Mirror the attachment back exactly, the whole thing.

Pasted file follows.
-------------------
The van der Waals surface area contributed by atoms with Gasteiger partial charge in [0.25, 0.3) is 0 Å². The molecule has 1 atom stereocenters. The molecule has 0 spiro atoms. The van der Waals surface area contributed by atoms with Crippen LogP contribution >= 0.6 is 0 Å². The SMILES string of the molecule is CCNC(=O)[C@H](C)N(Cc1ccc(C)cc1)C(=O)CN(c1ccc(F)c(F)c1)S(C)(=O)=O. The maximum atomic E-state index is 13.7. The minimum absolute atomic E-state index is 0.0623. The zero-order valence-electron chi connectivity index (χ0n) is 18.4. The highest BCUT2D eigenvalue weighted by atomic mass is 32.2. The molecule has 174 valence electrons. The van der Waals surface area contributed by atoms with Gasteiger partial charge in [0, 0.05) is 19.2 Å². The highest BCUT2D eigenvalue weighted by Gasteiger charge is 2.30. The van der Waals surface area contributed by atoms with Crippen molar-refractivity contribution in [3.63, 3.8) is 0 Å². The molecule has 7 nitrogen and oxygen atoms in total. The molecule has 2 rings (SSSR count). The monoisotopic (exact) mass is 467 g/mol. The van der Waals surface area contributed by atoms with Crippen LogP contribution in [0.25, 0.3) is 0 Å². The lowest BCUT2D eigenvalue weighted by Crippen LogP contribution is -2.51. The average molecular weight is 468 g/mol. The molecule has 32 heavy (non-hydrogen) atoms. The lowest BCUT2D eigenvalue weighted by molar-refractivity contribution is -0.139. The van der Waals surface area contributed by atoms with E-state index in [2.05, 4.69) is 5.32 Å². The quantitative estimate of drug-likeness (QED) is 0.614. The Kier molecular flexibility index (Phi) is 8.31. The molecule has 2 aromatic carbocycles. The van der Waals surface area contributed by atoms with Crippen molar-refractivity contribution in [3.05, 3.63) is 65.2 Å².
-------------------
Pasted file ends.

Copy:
The van der Waals surface area contributed by atoms with Gasteiger partial charge in [0.25, 0.3) is 0 Å². The molecule has 1 atom stereocenters. The molecule has 0 spiro atoms. The van der Waals surface area contributed by atoms with Crippen LogP contribution >= 0.6 is 0 Å². The SMILES string of the molecule is CCNC(=O)[C@H](C)N(Cc1ccc(C)cc1)C(=O)CN(c1ccc(F)c(F)c1)S(C)(=O)=O. The maximum atomic E-state index is 13.7. The minimum absolute atomic E-state index is 0.0623. The zero-order valence-electron chi connectivity index (χ0n) is 18.4. The highest BCUT2D eigenvalue weighted by atomic mass is 32.2. The molecule has 174 valence electrons. The van der Waals surface area contributed by atoms with Gasteiger partial charge in [0, 0.05) is 19.2 Å². The highest BCUT2D eigenvalue weighted by Gasteiger charge is 2.30. The van der Waals surface area contributed by atoms with Crippen molar-refractivity contribution in [3.63, 3.8) is 0 Å². The molecule has 7 nitrogen and oxygen atoms in total. The molecule has 2 rings (SSSR count). The monoisotopic (exact) mass is 467 g/mol. The van der Waals surface area contributed by atoms with Crippen LogP contribution in [0.25, 0.3) is 0 Å². The lowest BCUT2D eigenvalue weighted by Crippen LogP contribution is -2.51. The average molecular weight is 468 g/mol. The molecule has 32 heavy (non-hydrogen) atoms. The lowest BCUT2D eigenvalue weighted by molar-refractivity contribution is -0.139. The van der Waals surface area contributed by atoms with E-state index in [2.05, 4.69) is 5.32 Å². The quantitative estimate of drug-likeness (QED) is 0.614. The Kier molecular flexibility index (Phi) is 8.31. The molecule has 2 aromatic carbocycles. The van der Waals surface area contributed by atoms with Crippen molar-refractivity contribution in [3.05, 3.63) is 65.2 Å².